Being able to start off a business process from an incoming email is a great way of integrating your business applications with your internal or external customers. Although SharePoint does have the ability to import incoming emails, it's severely limited and only suitable for some specific scenarios. Moreover, when you are on Office 365, it's missing completely.
When you need something robust, you have to use a tool that is generic enough and feature-rich enough to be able to handle the requirements of your real life applications. Smart Import Pro, a component of Ultimate Forms, is just the tool for the job.
Smart Import Pro offers unique features you will know to appreciate:
- You can import from any type of email server, database server or SOAP/REST web service
- You can import into any list or document library
- It works on premises and in Office 365
- It allows you to map the incoming data to your list columns in any way you see fit, including using functions and conversions (more on that below)
- It allows you not just to create new items, but also update existing items (think email-based approvals) or even sync
- It's much easier to set up, use and monitor, you don't have to be a farm administrator
Let's examine the following scenario, that's quite similar to what we are doing here at Infowise:
- You run a hosted web site, to which you have only limited access and which is located completely outside of your firewall.
- The website contains a "Contact Us" form to collect information from visitors.
- Visitor can enter their first and last name, company name, email and comments.
- Currently, the form send this info to your email account in a predefined email format.
- This information needs to find its way into your internal SharePoint-based tracking system that's inside your firewall.
- You don't know how to connect the two system without creating major security breaches.
Let's say this is how the email looks like:
First name: John
Last name: Smith
Company: ACME Ltd
I really like your product, please contact me with pricing info.
What we need to do now is to establish an automated import process, that will listen to the mailbox, get the new emails coming in and then create items in a SharePoint list based on the data in those emails. But here is the catch: in the email it all appears as one blob of text, but in the SharePoint list I want to separate each piece of data into a separate column, so that the first name, last name and so one will be put in their respective columns.
Luckily, Smart Import Pro contains functions that make this process incredibly easy.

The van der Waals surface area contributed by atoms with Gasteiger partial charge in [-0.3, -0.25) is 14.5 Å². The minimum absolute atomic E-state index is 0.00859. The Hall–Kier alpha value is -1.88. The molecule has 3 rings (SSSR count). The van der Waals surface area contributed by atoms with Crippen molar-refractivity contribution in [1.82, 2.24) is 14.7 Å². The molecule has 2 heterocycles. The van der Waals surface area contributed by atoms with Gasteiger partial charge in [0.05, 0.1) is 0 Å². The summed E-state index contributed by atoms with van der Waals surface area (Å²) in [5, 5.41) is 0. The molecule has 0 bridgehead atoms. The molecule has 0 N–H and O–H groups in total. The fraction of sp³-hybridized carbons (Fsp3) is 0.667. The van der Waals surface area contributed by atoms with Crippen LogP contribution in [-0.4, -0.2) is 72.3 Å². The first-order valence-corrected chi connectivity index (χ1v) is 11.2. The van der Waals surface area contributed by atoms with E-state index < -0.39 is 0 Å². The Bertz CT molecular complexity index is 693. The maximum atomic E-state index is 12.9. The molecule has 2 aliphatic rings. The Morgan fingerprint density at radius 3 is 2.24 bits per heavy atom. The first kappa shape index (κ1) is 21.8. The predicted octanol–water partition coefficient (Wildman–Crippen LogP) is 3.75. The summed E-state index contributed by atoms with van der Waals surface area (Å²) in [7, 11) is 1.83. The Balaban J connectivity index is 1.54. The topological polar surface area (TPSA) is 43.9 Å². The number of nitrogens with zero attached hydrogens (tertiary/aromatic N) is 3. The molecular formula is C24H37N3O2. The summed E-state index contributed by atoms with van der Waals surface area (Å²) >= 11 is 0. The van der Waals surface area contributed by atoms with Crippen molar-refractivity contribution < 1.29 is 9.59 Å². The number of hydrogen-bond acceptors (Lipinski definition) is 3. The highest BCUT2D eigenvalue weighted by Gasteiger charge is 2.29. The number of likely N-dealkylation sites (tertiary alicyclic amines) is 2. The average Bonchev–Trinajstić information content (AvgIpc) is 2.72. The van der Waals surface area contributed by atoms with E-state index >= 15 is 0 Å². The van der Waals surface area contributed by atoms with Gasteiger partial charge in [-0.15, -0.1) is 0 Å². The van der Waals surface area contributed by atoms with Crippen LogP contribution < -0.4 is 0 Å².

The first function we need to use is $StripHTML. Most of modern emails are in HTML format, meaning the the text you see on your screen is actually multiple invisible tags that instruct your email client (e.g. Outlook) how to display it, for example, make it bold. This information is of no use to us inside SharePoint, so we need to strip away all HTML tags, $StripHTML([Body]) gives us the email body without HTML. Easy, right?
The second function is a bit more complicated, but much more powerful. It's called $Extract and it is capable of examining some text and taking out (extracting) just the parts you need according to some predefined pattern. Take a look at our sample email again. The lines start with the label, colon, space, then comes the value itself and then a linebreak. That's the pattern we need to set in the $Extract function. For example, $Extract(<incoming text>|?First name: ^\r). Let's take it apart and you will see that it's actually very simple:
- The incoming text, the first parameter, is the result of our StripHTML function, so it's $StripHTML([Body]). And yes, you can nest functions
- The second parameter is the pattern itself, which is basically <prefix>^<suffix>. Both prefix and suffix are optional. When no prefix is supplied, we assume start of text. If no suffix is supplied, we assume space, line break or end of text, whatever comes first. So, in our case:
- Prefix ?First name: - we want to take the text that comes after First name: . The question mark means the we can be looking for First name: at any location within the text. If we omit the questions mark, the prefix is assumed to be at the beginning of the text
- ^ - that's what we are extracting
- Suffix \r - special character notifying linebreak. Remember, if we don't supply a suffix, any space will become the delimited. People and company names can have spaces in them, so we specifically look for a linebreak.
So the end result, $Extract($StripHTML([Body])|?First name: ^\r) will produce John. Easy enough, right?
So all we need to do is map all 5 columns and we are done! Let's take a look at how it's configured in our internal system:
As you can see, we are mapping the columns exactly the way we want them. We also added a couple of conditions to only handle emails coming from our site with a specific subject line.
It only takes a couple of minutes to configure and it takes care of a business process that would otherwise require a significant development and could've exposed your system to external threats.
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